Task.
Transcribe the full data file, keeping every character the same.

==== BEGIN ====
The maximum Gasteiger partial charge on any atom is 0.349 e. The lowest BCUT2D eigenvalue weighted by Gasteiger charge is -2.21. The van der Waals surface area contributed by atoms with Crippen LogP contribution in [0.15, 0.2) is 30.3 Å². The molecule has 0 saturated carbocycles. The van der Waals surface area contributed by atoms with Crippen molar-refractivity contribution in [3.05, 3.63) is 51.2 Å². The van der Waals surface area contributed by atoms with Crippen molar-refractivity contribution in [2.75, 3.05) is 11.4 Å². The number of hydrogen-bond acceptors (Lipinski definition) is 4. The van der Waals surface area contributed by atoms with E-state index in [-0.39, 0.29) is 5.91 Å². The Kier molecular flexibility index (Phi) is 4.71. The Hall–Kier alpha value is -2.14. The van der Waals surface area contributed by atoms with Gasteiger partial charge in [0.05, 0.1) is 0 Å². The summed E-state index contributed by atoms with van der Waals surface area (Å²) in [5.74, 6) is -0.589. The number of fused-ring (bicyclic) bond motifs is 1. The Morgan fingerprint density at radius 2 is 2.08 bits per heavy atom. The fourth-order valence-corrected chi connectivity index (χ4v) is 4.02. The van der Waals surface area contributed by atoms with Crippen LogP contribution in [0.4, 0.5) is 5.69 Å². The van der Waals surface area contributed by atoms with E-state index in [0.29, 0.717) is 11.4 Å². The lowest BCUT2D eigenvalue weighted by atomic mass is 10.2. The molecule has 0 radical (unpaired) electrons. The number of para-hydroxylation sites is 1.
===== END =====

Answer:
The maximum Gasteiger partial charge on any atom is 0.349 e. The lowest BCUT2D eigenvalue weighted by Gasteiger charge is -2.21. The van der Waals surface area contributed by atoms with Crippen LogP contribution in [0.15, 0.2) is 30.3 Å². The molecule has 0 saturated carbocycles. The van der Waals surface area contributed by atoms with Crippen molar-refractivity contribution in [3.05, 3.63) is 51.2 Å². The van der Waals surface area contributed by atoms with Crippen molar-refractivity contribution in [2.75, 3.05) is 11.4 Å². The number of hydrogen-bond acceptors (Lipinski definition) is 4. The van der Waals surface area contributed by atoms with E-state index in [-0.39, 0.29) is 5.91 Å². The Kier molecular flexibility index (Phi) is 4.71. The Hall–Kier alpha value is -2.14. The van der Waals surface area contributed by atoms with Gasteiger partial charge in [0.05, 0.1) is 0 Å². The summed E-state index contributed by atoms with van der Waals surface area (Å²) in [5.74, 6) is -0.589. The number of fused-ring (bicyclic) bond motifs is 1. The Morgan fingerprint density at radius 2 is 2.08 bits per heavy atom. The fourth-order valence-corrected chi connectivity index (χ4v) is 4.02. The van der Waals surface area contributed by atoms with Crippen LogP contribution in [0.4, 0.5) is 5.69 Å². The van der Waals surface area contributed by atoms with E-state index in [0.29, 0.717) is 11.4 Å². The lowest BCUT2D eigenvalue weighted by atomic mass is 10.2. The molecule has 0 radical (unpaired) electrons. The number of para-hydroxylation sites is 1.